When a couple decides to get divorced, the question of money can be incredibly awkward. Once the difference between community property and separate property is established, how to divide the community property equitably is the next step.
In some cases, spouses who don’t want to divide their assets that fall under community property may try to hide them before initiating a divorce. This is illegal. But how can you tell a spouse is trying to keep assets from you?
Here are 10 common signs that a spouse may be hiding assets:
- Financial programs (such as QuickBooks) have been deleted from a computer or a computer with financial data mysteriously crashes and “cannot be fixed”
- You spouse suddenly befriends a financial advisor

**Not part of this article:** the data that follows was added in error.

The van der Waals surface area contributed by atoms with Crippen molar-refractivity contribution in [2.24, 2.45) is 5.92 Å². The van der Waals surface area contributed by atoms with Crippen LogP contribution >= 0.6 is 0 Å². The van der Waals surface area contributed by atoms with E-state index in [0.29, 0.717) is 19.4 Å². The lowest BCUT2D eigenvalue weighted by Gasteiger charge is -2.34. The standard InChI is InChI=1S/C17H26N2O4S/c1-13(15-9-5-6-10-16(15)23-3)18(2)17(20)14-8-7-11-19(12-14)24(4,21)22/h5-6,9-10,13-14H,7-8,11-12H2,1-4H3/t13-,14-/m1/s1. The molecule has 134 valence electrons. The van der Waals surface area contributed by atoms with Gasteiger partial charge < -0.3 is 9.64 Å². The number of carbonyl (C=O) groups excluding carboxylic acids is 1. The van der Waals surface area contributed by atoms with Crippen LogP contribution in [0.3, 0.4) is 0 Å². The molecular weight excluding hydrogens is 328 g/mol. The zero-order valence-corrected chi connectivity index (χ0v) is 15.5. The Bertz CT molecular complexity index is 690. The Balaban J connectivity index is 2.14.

- Your spouse transfers significant assets to family or friends (these are typically transferred back after the divorce)
- Statements for multiple new accounts, which are used to shift funds, appear in the mail
- Bank accounts are set up in the name of a child or friend, which are used to hide funds
- Your spouse makes outlandish purchases of items that can be returned or sold later
- Your spouse takes out cash withdrawals on debit cards that don’t show up on statements
- Your spouse reports a mysterious decrease in income, but their expenses stay the same
- Your spouse attempts to pressure you into signing legal documents without time to study them
- Your spouse starts to vocally complain more about money and debt or suddenly become vague or secretive, in order to hide suspicion
There are many other tricks a spouse may use, but these signs are common tactics a spouse may use before initiating a divorce. You can watch for these signs, gather the evidence and discuss them with a divorce attorney, who can help you establish a case and ensure you receive a fair division of the community property from your marriage.